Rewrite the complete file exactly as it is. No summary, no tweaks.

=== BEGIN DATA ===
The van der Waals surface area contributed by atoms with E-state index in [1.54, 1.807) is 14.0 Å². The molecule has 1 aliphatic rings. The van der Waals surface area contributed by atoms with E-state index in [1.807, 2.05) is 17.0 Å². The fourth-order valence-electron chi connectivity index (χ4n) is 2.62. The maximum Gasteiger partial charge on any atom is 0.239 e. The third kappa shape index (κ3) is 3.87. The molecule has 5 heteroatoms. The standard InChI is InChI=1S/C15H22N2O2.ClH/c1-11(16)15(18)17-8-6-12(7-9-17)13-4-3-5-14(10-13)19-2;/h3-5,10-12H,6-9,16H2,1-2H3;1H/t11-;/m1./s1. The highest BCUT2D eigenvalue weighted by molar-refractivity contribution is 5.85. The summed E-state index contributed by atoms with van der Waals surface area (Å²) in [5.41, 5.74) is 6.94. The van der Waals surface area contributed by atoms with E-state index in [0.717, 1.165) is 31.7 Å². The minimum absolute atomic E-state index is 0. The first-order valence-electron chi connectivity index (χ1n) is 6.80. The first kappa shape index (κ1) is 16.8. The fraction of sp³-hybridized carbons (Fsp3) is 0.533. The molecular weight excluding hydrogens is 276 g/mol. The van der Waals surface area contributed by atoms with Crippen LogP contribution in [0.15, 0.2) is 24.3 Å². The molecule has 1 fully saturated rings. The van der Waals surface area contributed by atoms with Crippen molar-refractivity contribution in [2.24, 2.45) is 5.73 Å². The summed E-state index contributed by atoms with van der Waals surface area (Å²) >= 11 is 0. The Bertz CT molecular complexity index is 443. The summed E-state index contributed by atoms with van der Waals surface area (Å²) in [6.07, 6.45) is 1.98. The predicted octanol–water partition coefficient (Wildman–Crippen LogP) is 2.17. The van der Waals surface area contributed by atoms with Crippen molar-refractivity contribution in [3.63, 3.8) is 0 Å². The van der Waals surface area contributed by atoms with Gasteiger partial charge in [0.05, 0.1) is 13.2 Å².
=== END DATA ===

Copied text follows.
The van der Waals surface area contributed by atoms with E-state index in [1.54, 1.807) is 14.0 Å². The molecule has 1 aliphatic rings. The van der Waals surface area contributed by atoms with E-state index in [1.807, 2.05) is 17.0 Å². The fourth-order valence-electron chi connectivity index (χ4n) is 2.62. The maximum Gasteiger partial charge on any atom is 0.239 e. The third kappa shape index (κ3) is 3.87. The molecule has 5 heteroatoms. The standard InChI is InChI=1S/C15H22N2O2.ClH/c1-11(16)15(18)17-8-6-12(7-9-17)13-4-3-5-14(10-13)19-2;/h3-5,10-12H,6-9,16H2,1-2H3;1H/t11-;/m1./s1. The highest BCUT2D eigenvalue weighted by molar-refractivity contribution is 5.85. The summed E-state index contributed by atoms with van der Waals surface area (Å²) in [5.41, 5.74) is 6.94. The van der Waals surface area contributed by atoms with E-state index in [0.717, 1.165) is 31.7 Å². The minimum absolute atomic E-state index is 0. The first-order valence-electron chi connectivity index (χ1n) is 6.80. The first kappa shape index (κ1) is 16.8. The fraction of sp³-hybridized carbons (Fsp3) is 0.533. The molecular weight excluding hydrogens is 276 g/mol. The van der Waals surface area contributed by atoms with Crippen LogP contribution in [0.15, 0.2) is 24.3 Å². The molecule has 1 fully saturated rings. The van der Waals surface area contributed by atoms with Crippen molar-refractivity contribution in [2.24, 2.45) is 5.73 Å². The summed E-state index contributed by atoms with van der Waals surface area (Å²) >= 11 is 0. The Bertz CT molecular complexity index is 443. The summed E-state index contributed by atoms with van der Waals surface area (Å²) in [6.07, 6.45) is 1.98. The predicted octanol–water partition coefficient (Wildman–Crippen LogP) is 2.17. The van der Waals surface area contributed by atoms with Crippen molar-refractivity contribution in [3.63, 3.8) is 0 Å². The van der Waals surface area contributed by atoms with Gasteiger partial charge in [0.05, 0.1) is 13.2 Å².